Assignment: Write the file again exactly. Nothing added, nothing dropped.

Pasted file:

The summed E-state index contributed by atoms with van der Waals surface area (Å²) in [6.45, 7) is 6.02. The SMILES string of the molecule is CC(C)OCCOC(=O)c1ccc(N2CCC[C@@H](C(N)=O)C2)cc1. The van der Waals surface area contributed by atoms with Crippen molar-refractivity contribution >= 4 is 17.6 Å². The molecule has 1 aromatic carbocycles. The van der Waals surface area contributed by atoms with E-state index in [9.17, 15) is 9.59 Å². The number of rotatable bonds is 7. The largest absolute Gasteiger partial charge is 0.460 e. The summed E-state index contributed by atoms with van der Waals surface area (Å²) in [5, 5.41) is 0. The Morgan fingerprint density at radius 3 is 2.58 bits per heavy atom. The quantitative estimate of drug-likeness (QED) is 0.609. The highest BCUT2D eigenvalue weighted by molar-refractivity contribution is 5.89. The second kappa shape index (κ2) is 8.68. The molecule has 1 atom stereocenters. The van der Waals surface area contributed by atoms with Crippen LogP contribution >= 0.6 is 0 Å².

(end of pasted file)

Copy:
The summed E-state index contributed by atoms with van der Waals surface area (Å²) in [6.45, 7) is 6.02. The SMILES string of the molecule is CC(C)OCCOC(=O)c1ccc(N2CCC[C@@H](C(N)=O)C2)cc1. The van der Waals surface area contributed by atoms with Crippen molar-refractivity contribution >= 4 is 17.6 Å². The molecule has 1 aromatic carbocycles. The van der Waals surface area contributed by atoms with E-state index in [9.17, 15) is 9.59 Å². The number of rotatable bonds is 7. The largest absolute Gasteiger partial charge is 0.460 e. The summed E-state index contributed by atoms with van der Waals surface area (Å²) in [5, 5.41) is 0. The Morgan fingerprint density at radius 3 is 2.58 bits per heavy atom. The quantitative estimate of drug-likeness (QED) is 0.609. The highest BCUT2D eigenvalue weighted by molar-refractivity contribution is 5.89. The second kappa shape index (κ2) is 8.68. The molecule has 1 atom stereocenters. The van der Waals surface area contributed by atoms with Crippen LogP contribution >= 0.6 is 0 Å².